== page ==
Amazon to pay $5.9-million fine for California labour violations

Dispute stems from employee 'quotas' in warehouses

Amazon to pay $5.9-million fine for California labour violations

The Labor Commissioner’s Office of California has ordered Amazon to pay almost $6 million in fines due to its violation of the Warehouse Quotas law, which was enacted in 2021, involving two of its distribution warehouses in Moreno Valley and Redlands.

According to Labor Commissioner Lilia García-Brower, her office found Amazon failed to provide written notice of quotas to its employees working in the warehouses, which is a clear violation of the law.

However, in its defense, Amazon said that did not need a quota system because it uses a peer-to-peer evaluation system, something that the law wants to prevent.

“The peer-to-peer system that Amazon was using in these two warehouses is exactly the kind of system that the Warehouse Quotas law was put in place to prevent. Undisclosed quotas expose workers to increased pressure to work faster and can lead to higher injury rates and other violations by forcing workers to skip breaks,” the labour commissioner said.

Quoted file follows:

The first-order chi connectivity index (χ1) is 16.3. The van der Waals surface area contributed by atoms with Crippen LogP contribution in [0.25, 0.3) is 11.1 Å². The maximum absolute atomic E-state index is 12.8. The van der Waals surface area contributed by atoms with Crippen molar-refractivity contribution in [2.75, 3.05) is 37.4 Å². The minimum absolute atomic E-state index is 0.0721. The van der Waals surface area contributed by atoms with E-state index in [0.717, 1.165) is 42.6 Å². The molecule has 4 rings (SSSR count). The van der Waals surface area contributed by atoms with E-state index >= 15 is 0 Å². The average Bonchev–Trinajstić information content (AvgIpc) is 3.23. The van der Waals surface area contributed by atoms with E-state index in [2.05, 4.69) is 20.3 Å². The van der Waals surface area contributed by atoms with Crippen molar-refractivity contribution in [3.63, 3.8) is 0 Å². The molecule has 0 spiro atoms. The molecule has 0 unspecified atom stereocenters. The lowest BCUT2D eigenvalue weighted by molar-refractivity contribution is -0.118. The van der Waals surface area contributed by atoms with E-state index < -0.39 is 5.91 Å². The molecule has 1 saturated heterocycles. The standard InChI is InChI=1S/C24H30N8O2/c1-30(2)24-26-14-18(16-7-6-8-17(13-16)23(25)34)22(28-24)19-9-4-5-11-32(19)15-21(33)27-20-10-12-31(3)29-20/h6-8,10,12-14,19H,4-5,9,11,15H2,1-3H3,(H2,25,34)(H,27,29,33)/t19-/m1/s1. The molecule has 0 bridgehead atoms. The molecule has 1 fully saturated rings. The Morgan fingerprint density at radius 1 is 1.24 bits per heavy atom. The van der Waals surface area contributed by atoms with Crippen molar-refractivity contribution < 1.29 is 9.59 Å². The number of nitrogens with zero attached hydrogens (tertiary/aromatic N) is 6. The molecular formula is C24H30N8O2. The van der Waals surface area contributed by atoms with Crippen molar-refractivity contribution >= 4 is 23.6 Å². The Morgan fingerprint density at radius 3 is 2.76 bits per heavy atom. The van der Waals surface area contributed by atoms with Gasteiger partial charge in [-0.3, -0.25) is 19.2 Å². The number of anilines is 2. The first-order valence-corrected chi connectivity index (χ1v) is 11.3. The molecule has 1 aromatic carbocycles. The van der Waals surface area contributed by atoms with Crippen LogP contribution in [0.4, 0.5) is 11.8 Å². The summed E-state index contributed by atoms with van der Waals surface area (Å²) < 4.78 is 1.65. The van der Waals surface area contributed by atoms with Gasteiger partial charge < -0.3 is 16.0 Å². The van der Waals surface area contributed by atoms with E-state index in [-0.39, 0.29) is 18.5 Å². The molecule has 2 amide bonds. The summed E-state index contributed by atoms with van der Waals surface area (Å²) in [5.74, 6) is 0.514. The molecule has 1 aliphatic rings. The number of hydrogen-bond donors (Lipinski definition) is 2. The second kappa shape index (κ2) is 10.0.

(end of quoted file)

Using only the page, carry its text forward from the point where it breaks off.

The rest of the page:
“This law defines a quota as work that must be performed at a specified speed or the worker suffers discipline. It also places limits on quotas that prevent compliance with meal or rest periods, use of bathroom facilities, or compliance with occupational health and safety laws. A quota may be illegal if it is not disclosed to workers or precludes employees from exercising these statutory rights,” she added.

The initial inspection began on September 22, 2022. As the investigation progressed, the Labor Commissioner’s Office found 59,017 violations for the Moreno Valley and Redlands warehouses from October 20, 2023, to March 9, 2024.

According to reports, in 2022, Washington state’s labor department also fined Amazon $60,000 for “willfully violating workplace safety laws by requiring warehouse employees to perform repetitive motions at a fast pace, increasing their risk of injury.” However, the said decision was opposed by Amazon.

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